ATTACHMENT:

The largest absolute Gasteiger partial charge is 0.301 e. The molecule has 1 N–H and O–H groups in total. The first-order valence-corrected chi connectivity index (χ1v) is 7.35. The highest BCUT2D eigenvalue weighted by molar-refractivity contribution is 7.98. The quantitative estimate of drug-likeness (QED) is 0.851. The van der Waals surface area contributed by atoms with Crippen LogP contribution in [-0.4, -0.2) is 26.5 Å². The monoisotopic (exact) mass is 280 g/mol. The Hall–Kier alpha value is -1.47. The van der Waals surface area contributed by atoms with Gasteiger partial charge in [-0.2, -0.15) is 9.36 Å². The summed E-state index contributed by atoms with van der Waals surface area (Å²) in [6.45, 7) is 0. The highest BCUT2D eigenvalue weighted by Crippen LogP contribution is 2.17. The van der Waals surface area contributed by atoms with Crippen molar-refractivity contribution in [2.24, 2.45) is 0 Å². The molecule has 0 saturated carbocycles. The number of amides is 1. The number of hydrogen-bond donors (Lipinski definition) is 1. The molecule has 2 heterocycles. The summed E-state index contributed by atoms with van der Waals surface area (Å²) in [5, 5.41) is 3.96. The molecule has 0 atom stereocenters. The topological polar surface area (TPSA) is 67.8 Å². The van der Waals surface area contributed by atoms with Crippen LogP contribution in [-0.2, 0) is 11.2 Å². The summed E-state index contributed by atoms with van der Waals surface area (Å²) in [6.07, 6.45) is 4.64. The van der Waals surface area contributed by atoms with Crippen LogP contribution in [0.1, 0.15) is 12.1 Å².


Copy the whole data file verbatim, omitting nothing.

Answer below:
The largest absolute Gasteiger partial charge is 0.301 e. The molecule has 1 N–H and O–H groups in total. The first-order valence-corrected chi connectivity index (χ1v) is 7.35. The highest BCUT2D eigenvalue weighted by molar-refractivity contribution is 7.98. The quantitative estimate of drug-likeness (QED) is 0.851. The van der Waals surface area contributed by atoms with Crippen LogP contribution in [-0.4, -0.2) is 26.5 Å². The monoisotopic (exact) mass is 280 g/mol. The Hall–Kier alpha value is -1.47. The van der Waals surface area contributed by atoms with Gasteiger partial charge in [-0.2, -0.15) is 9.36 Å². The summed E-state index contributed by atoms with van der Waals surface area (Å²) in [6.45, 7) is 0. The highest BCUT2D eigenvalue weighted by Crippen LogP contribution is 2.17. The van der Waals surface area contributed by atoms with Crippen molar-refractivity contribution in [2.24, 2.45) is 0 Å². The molecule has 0 saturated carbocycles. The number of amides is 1. The number of hydrogen-bond donors (Lipinski definition) is 1. The molecule has 2 heterocycles. The summed E-state index contributed by atoms with van der Waals surface area (Å²) in [5, 5.41) is 3.96. The molecule has 0 atom stereocenters. The topological polar surface area (TPSA) is 67.8 Å². The van der Waals surface area contributed by atoms with Crippen LogP contribution in [-0.2, 0) is 11.2 Å². The summed E-state index contributed by atoms with van der Waals surface area (Å²) in [6.07, 6.45) is 4.64. The van der Waals surface area contributed by atoms with Crippen LogP contribution in [0.1, 0.15) is 12.1 Å².